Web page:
Hundreds of thousands (just counting the USA) have died from being breathed on, with lack of masks and lack of vaccination magnifying the odds of acquiring, being hospitalized because of, and dying from the virus.

      I don’t accost. I offer them a mask. If they decline, I leave them be. I’ve never felt the least bit in danger of being physically assaulted while offering a mask, well, except by the person’s aspirations. In such encounters, I am standing, and they are usually sitting.

    2. I imagine accosting a maskless person about masks is much more dangerous than being maskless and unvaccinated.

      Yeah, sure, but isn’t that the kind of bravery we need to fight the pandemic? Having the courage to stand up to someone, and say “Please sir, cover your nose” isn’t asking too much. It is not like storming Normandy Beach. And yet, this little act of courage could save the lives of hundreds, maybe thousands.

      1. Thank you RossB. We need to fight this pandemic like we’re fighting Nazism, Communism and Trumpism!

        We owe it to among others the late Scott Ryan and his survivors to finish the job!

      2. Just a friendly reminder that the COVID survival rate is 98.9%, and is probably higher given data capture and reporting irregularities.

        Another reminder: Covid, like it’s cousin the cold, is an airborne respiratory decease. Which means it is transmitted by air, which you breath. Unless you equip yourself with your own personal oxygen supply in a closed system, you’re going to be exposed to it, no matter how many masks you and those around you wear.

        Third reminder: unless you’re immunocompromised, the best protection against COVID is naturally acquired immunity. If you’re immunocompromised (which includes the elderly) vaccinations appear to provide limited protection.

        Have a great day.

      3. Other than Covid19 being airborne, nine of the above is true, as proven repeatedly over the past two years of studies. If anyone disputes this, please do some research in actual scientific and medical works, not Fox News.

      4. “nine of the above is true”

        Nine of TidyPrepster’s three reminders are true? That’s a fantastic accomplishment, TidyPrepster! Nine out of three ain’t bad!

      5. Glenn, ask and you shall receive:

        Actually all of my arguments on the referenced comment are true, and (bonus!) scientifically valid and verified.

        I would ask you that you (and others) take your excellent advice and get your information from the reading and analysis of the actual data, rather than MSNBC or CNN.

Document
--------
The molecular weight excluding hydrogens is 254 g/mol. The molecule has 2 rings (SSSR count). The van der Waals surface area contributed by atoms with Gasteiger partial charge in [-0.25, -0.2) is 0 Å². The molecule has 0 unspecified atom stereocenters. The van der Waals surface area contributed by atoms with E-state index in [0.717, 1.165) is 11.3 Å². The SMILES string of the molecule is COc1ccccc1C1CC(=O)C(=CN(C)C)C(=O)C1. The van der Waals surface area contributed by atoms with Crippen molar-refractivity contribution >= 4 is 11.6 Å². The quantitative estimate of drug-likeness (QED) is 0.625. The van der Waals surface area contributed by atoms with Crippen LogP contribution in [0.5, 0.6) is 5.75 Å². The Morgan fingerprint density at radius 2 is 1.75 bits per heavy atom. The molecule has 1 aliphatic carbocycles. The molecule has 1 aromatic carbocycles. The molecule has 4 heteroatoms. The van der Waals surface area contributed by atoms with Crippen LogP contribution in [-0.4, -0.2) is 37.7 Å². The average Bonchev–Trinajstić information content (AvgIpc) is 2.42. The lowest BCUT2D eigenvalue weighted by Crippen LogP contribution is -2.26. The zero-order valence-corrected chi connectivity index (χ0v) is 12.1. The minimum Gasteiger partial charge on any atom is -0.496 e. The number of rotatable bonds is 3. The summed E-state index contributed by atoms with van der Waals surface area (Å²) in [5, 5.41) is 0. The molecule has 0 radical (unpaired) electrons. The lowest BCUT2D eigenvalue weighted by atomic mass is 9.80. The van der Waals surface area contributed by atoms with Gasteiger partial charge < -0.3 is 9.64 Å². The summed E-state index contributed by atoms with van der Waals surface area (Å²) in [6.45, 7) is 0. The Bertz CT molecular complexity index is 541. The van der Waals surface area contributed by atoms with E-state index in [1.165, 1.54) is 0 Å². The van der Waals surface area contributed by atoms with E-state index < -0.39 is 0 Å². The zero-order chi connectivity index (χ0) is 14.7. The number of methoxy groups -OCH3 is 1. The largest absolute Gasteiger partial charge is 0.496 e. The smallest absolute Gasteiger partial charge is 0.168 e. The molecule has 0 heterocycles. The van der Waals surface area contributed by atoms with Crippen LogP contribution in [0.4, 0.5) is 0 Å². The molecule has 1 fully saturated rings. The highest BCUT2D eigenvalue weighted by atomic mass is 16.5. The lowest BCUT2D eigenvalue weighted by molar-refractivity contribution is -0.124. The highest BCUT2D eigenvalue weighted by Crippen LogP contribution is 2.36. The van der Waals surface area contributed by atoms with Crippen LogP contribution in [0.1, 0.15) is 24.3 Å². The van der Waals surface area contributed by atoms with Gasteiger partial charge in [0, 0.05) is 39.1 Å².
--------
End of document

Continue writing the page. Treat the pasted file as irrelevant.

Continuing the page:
3. Steve, it’s not enough for you to wear your mask. It’s your social duty to make certain others wear theirs as well! Start be being polite, but if that doesn’t work for them to wear it! Fight the fight for what’s right! Masks forever, always!

      Also, if you’re not doing your duty, you’re as bad as the maskless themselves!

  5. It’s just not proper to rely on masks provided by a venue.

    You need to bring your own, it needs to be coordinated with your outfit, and it needs to have rainbow colors, glitter and sparkles.

    1. Um, it’s *public* transit. *Public* libraries also provide masks, as do hospitals and other places that provide *public* services because not providing them is a barrier or makes it less safe for the rest of the public.

    2. Those are all good ideas! Even better is if we all wear two of three at the same time which will double or triple our protection rates!

  6. My anecdotal experience was that adding mask dispensers was the #1 thing Metro did to improve mask compliance. Before they did that, I had a suspicion that the stereotype of poor and homeless people not wanting to wear masks was just a false narrative feeding people’s underlying fears, classism, and racism, but adding the dispensers confirmed it. When we rode on CT before they added mask dispensers, compliance was much worse, but they recently added dispensers (I think around the Oct 2 service change) and compliance is now better.

  7. Great idea! Thank you, Brent! They should do the same with ORCA readers (put them at the middle door as well) , as Metro’s Rapid Ride does.

  8. How about we not wear masks on Seattle transportation! We have over 80% vax rates in Seattle what are you worried about? If you gave me mask on a train I would thank you and throw it away.

    1. Then I would come to your house and PURGE you! We must end masklessnesses by any means necessary!

  9. My goodness, all this maskless-ness! No wonder Seattle transit riders lead the world in infecting others! It’s a crime that ought to result in immediate arrest, followed by permanent ejection from the city of Seattle.

    1. Obviously you’re wrong! While wearing a mask I did not catch Covid. Once at home I took it off and a few days later I had Covid! If I had continued to wear my my mask 24/7 I would have been safe!

  10. If a bus driver spoke to me sternly about pulling my mask down to take a sip from a straw I know that I’d never have the courage to show my face again and would pull the mask upriver my eyes too for the rest of the ride.

      1. Good Johnny. If you need to take a sip from your straw just cut a small hole in your mask so you can easily do so. A larger hole works well for eating.

  11. I agree with all of you who are supporting mask wearing! I know, and sadly am related to, some who take issue with the complete life-saving safety of the paper or cloth 3 ply masks. Shockingly, those people can be counted among my own family members and now ex-friends.

    I suggest every city hire a task force… we can’t use police because they’re too corrupt. Instead, we hire a task force headed up and controlled by people of color. They should be armed and trained to handle the mask-less. Those who won’t protect others by wearing them can be arrested and taken to a camp. Some place far from the city itself where they can be taught the importance of mask wearing. If they refuse to comply, they can be locked away for months at a time (keeping society safer) until they finally relent!

    Once they are released and rejoin society, the new, better people will be educated and fit to be a part of those contributing to the greater good. If they relapse in any way, they can then be fairly eliminated, as they have been given a chance to know and correct the error of their ways.

    Masks for all, for always! Anyone who doesn’t wear a mask all the time is a monster and needs to be treated as such! Show no quarter! If you disagree with me, you are an ignorant, dangerous Nazi like Trump who hates the Jews!

Comments are closed.